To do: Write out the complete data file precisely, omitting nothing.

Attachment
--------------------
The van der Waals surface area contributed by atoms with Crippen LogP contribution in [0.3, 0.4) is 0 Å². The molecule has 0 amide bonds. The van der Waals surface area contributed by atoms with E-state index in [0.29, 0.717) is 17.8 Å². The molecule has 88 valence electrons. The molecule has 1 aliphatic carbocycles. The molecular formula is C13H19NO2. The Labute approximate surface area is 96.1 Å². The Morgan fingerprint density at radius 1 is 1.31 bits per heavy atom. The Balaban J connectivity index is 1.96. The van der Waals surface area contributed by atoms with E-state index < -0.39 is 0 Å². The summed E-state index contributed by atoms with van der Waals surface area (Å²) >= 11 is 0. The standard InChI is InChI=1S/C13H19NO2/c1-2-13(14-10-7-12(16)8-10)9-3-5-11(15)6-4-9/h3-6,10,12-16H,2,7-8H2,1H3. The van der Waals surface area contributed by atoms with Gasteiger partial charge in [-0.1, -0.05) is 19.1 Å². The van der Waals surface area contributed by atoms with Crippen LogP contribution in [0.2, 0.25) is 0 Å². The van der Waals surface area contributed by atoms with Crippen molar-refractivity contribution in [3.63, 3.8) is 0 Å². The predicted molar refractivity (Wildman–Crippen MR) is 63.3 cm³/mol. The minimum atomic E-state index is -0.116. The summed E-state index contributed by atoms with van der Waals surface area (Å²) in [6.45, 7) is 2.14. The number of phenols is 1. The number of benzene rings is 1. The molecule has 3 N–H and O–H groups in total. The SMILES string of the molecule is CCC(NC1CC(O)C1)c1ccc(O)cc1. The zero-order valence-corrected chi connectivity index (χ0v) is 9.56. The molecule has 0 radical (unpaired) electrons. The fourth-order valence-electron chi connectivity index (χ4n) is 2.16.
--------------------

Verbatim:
The van der Waals surface area contributed by atoms with Crippen LogP contribution in [0.3, 0.4) is 0 Å². The molecule has 0 amide bonds. The van der Waals surface area contributed by atoms with E-state index in [0.29, 0.717) is 17.8 Å². The molecule has 88 valence electrons. The molecule has 1 aliphatic carbocycles. The molecular formula is C13H19NO2. The Labute approximate surface area is 96.1 Å². The Morgan fingerprint density at radius 1 is 1.31 bits per heavy atom. The Balaban J connectivity index is 1.96. The van der Waals surface area contributed by atoms with E-state index < -0.39 is 0 Å². The summed E-state index contributed by atoms with van der Waals surface area (Å²) >= 11 is 0. The standard InChI is InChI=1S/C13H19NO2/c1-2-13(14-10-7-12(16)8-10)9-3-5-11(15)6-4-9/h3-6,10,12-16H,2,7-8H2,1H3. The van der Waals surface area contributed by atoms with Gasteiger partial charge in [-0.1, -0.05) is 19.1 Å². The van der Waals surface area contributed by atoms with Crippen LogP contribution in [0.2, 0.25) is 0 Å². The van der Waals surface area contributed by atoms with Crippen molar-refractivity contribution in [3.63, 3.8) is 0 Å². The predicted molar refractivity (Wildman–Crippen MR) is 63.3 cm³/mol. The minimum atomic E-state index is -0.116. The summed E-state index contributed by atoms with van der Waals surface area (Å²) in [6.45, 7) is 2.14. The number of phenols is 1. The number of benzene rings is 1. The molecule has 3 N–H and O–H groups in total. The SMILES string of the molecule is CCC(NC1CC(O)C1)c1ccc(O)cc1. The zero-order valence-corrected chi connectivity index (χ0v) is 9.56. The molecule has 0 radical (unpaired) electrons. The fourth-order valence-electron chi connectivity index (χ4n) is 2.16.